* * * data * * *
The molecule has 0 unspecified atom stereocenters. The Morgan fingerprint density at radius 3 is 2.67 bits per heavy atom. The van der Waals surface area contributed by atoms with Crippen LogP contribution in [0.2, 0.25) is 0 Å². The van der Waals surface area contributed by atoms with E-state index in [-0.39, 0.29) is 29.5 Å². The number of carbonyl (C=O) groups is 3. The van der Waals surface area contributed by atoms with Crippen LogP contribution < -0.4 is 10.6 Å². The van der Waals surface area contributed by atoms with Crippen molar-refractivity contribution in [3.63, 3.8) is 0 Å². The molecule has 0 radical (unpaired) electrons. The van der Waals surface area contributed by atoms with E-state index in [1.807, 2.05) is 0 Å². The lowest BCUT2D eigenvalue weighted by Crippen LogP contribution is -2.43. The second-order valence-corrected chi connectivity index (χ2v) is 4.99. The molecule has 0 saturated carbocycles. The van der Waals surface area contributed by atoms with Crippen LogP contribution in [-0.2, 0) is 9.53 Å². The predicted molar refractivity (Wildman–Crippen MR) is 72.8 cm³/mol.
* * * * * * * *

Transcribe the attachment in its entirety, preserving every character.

The molecule has 0 unspecified atom stereocenters. The Morgan fingerprint density at radius 3 is 2.67 bits per heavy atom. The van der Waals surface area contributed by atoms with Crippen LogP contribution in [0.2, 0.25) is 0 Å². The van der Waals surface area contributed by atoms with E-state index in [-0.39, 0.29) is 29.5 Å². The number of carbonyl (C=O) groups is 3. The van der Waals surface area contributed by atoms with Crippen LogP contribution < -0.4 is 10.6 Å². The van der Waals surface area contributed by atoms with Crippen molar-refractivity contribution in [3.63, 3.8) is 0 Å². The molecule has 0 radical (unpaired) electrons. The van der Waals surface area contributed by atoms with E-state index in [1.807, 2.05) is 0 Å². The lowest BCUT2D eigenvalue weighted by Crippen LogP contribution is -2.43. The second-order valence-corrected chi connectivity index (χ2v) is 4.99. The molecule has 0 saturated carbocycles. The van der Waals surface area contributed by atoms with Crippen LogP contribution in [-0.2, 0) is 9.53 Å². The predicted molar refractivity (Wildman–Crippen MR) is 72.8 cm³/mol.